Lance Armstrong story compelling on many levels
How often does a lie take total control of someone’s life from the first exposure, as addictive as heroin or methamphetamines?
(Jeb Bladine, Publisher) This week’s Lance Armstrong stories are compelling on many levels.
He cheated. He says at the time, he didn’t consider it cheating. If all the top cyclists were doping, in his mind he was just creating a level riding field for the races.
He created a foundation that has raised $500 million to fight cancer. That buys him just a little bit of slack in my book. I’m not an “ends justifies the means” guy, but still, Armstrong’s participation in cycling’s then-too-common doping practices doesn’t expunge the world of the good he has done.
However, he lied. Not just in temporary self-defense, but for years in aggressive and belittling fashion against his accusers. We put our heroes on a pedestal, exult in their falls from grace, then just as quickly forgive them when they face exposure of their human weaknesses with contrition. Armstrong didn’t do that, and that’s why he received lifetime bans for offenses that drew temporary suspensions for others.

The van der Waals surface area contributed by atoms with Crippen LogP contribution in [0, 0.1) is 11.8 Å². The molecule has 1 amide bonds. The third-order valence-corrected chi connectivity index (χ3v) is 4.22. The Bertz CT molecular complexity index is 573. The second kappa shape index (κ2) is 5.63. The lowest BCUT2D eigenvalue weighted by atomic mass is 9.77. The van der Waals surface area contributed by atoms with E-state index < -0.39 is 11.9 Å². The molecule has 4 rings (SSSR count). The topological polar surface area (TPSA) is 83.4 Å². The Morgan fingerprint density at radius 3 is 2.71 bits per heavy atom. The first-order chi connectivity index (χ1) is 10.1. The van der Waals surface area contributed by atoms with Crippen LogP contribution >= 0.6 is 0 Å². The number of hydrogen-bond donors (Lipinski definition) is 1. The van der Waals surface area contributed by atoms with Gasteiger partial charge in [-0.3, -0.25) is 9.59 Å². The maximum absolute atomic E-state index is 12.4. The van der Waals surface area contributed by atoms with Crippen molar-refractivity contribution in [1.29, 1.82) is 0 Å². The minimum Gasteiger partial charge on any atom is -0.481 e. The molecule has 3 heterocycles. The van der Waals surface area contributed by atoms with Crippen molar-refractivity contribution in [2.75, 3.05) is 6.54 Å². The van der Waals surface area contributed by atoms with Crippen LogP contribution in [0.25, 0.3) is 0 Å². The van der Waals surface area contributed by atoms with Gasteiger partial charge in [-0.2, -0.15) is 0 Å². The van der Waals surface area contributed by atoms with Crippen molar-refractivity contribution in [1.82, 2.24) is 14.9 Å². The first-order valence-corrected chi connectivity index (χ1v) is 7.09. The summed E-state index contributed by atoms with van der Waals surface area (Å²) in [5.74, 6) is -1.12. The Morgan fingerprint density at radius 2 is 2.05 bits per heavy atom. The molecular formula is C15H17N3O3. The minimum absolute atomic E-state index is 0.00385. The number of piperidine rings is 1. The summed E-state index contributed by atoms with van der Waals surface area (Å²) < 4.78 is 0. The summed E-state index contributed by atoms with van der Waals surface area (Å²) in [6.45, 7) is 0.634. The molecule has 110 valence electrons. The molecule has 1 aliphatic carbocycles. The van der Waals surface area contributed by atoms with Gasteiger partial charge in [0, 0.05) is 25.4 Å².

The story is compelling because lying touches every life, everywhere, every day. This week’s interview with Armstrong ended on the note, “The truth will set you free” – a variation of what John 8:32 attributed to Jesus, “And ye shall know the truth, and the truth shall make you free.”
From that religious foundation comes a sentiment that has proved prophetic in millions of human situations. How many people live a lie for too long? How often does a lie take total control of someone’s life from the first exposure, as addictive as heroin or methamphetamines? How often does a lie, even if laying dormant in silent non-disclosure, slowly corrode one’s inner self.
The Lance Armstrong Story is going to be around for a while. As will the lessons it teaches.